14. Introducing CORS

CORS, or “Cross-origin resource sharing” allows a resource such as a web page running JavaScript inside a browser, to make AJAX requests (XMLHttpRequests) to a different domain, without compromising the security of either party.

A typical use case is to have a static website hosted on a CDN make requests to another resource, such as a hosted CouchDB instance. This avoids needing an intermediary proxy, using JSONP or similar workarounds to retrieve and host content.

While CouchDB’s integrated HTTP server and support for document attachments makes this less of a constraint for pure Couch projects, there are many cases where separating the static content from the database access is desirable, and CORS makes this very straightforwards indeed.

By supporting CORS functionality, a CouchDB instance can accept direct connections to protected DBs and instances, without the browser functionality being blocked due to the same origin constraint. CORS is widely supported today on over 90% of browsers.

CORS support is provided as experimental functionality in 1.3.0, and as such will need to be enabled specifically in CouchDB’s configuration.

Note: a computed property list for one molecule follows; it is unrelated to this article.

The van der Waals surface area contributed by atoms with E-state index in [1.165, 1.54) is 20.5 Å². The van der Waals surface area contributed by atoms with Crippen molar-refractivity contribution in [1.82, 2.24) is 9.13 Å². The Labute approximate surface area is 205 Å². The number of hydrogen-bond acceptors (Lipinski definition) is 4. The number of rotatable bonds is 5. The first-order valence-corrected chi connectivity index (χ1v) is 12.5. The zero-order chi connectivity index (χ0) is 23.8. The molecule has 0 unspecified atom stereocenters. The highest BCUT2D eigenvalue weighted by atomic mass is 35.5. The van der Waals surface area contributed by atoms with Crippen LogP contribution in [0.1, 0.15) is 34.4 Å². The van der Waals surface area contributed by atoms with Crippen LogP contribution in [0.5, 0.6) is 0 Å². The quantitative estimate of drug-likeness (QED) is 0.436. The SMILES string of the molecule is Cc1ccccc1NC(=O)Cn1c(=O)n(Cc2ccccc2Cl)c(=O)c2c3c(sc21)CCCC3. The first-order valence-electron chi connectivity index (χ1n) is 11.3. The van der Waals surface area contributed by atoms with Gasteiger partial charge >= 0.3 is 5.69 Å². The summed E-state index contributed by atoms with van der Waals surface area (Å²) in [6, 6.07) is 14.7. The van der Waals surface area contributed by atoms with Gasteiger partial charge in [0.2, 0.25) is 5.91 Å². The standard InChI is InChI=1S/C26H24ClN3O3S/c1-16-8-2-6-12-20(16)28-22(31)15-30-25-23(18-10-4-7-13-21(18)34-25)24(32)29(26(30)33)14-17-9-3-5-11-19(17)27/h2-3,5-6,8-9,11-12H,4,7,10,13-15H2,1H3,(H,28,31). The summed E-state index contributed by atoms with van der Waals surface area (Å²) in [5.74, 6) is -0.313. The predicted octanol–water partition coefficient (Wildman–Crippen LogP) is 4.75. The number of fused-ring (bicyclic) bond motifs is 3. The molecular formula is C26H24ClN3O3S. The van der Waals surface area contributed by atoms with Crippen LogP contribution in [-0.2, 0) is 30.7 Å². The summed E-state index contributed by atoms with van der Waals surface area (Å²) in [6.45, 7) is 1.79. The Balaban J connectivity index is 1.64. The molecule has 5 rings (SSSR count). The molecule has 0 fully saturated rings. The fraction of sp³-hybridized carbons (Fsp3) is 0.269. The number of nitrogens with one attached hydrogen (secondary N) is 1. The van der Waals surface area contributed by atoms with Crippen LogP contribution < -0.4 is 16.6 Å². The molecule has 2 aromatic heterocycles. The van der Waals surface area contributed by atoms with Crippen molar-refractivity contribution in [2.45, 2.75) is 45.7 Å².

New in version 1.3.0: added CORS support see JIRA COUCHDB-431

14.1. Features

  • Simple requests for a couchdb instance
  • Preflight requests for a couchdb instance
  • Configuration for a specific CouchDB vhost
  • All origins are excluded by default

14.2. Configuration

14.2.1. Enabling CORS

To enable CORS support, you need to set the option enable_cors = true in the [httpd] section of local.ini, and [cors] section with origins = *. Note that by default, no origins are accepted, you must either use a wildcard or whitelist.

enable_cors = true

origins = *

14.2.2. Passing Credentials

By default, neither authentication headers nor cookies are included in requests and responses. To do so requires both setting XmlHttpRequest.withCredentials = true on the request object in the browser, and additionally enabling it within CouchDB.

credentials = true

CouchDB will respond to a credentials-enabled CORS request with an additional header, Access-Control-Allow-Credentials=true.

14.2.3. Tightening Access Restricting by Protocol, Host and optional Port

; List of origins, separated by a comma (protocol, host, optional port)
; refer to http://tools.ietf.org/html/rfc6454 for specification
origins = http://localhost, https://localhost, http://www.number10.gov.uk:80 Restricting Accepted Methods

Methods may be further restricted. These apply to all CORS-enabled instances.

; List of accepted methods, comma-separated
; refer to http://tools.ietf.org/html/rfc2616, rfc2817, rfc5789
methods = GET, POST, PUT, DELETE

14.2.4. Configuration per vhost

All the above parameters origins, methods, headers, credentials may be individually configured per CouchDB vhost. For example, the configuration section for http://example.com/ would be contained in:

credentials = false
origins = *
methods = GET, PUT, HEAD

14.2.5. Useful References

Standards and References:

Mozilla Developer Network Resources:

Client-side CORS support and usage: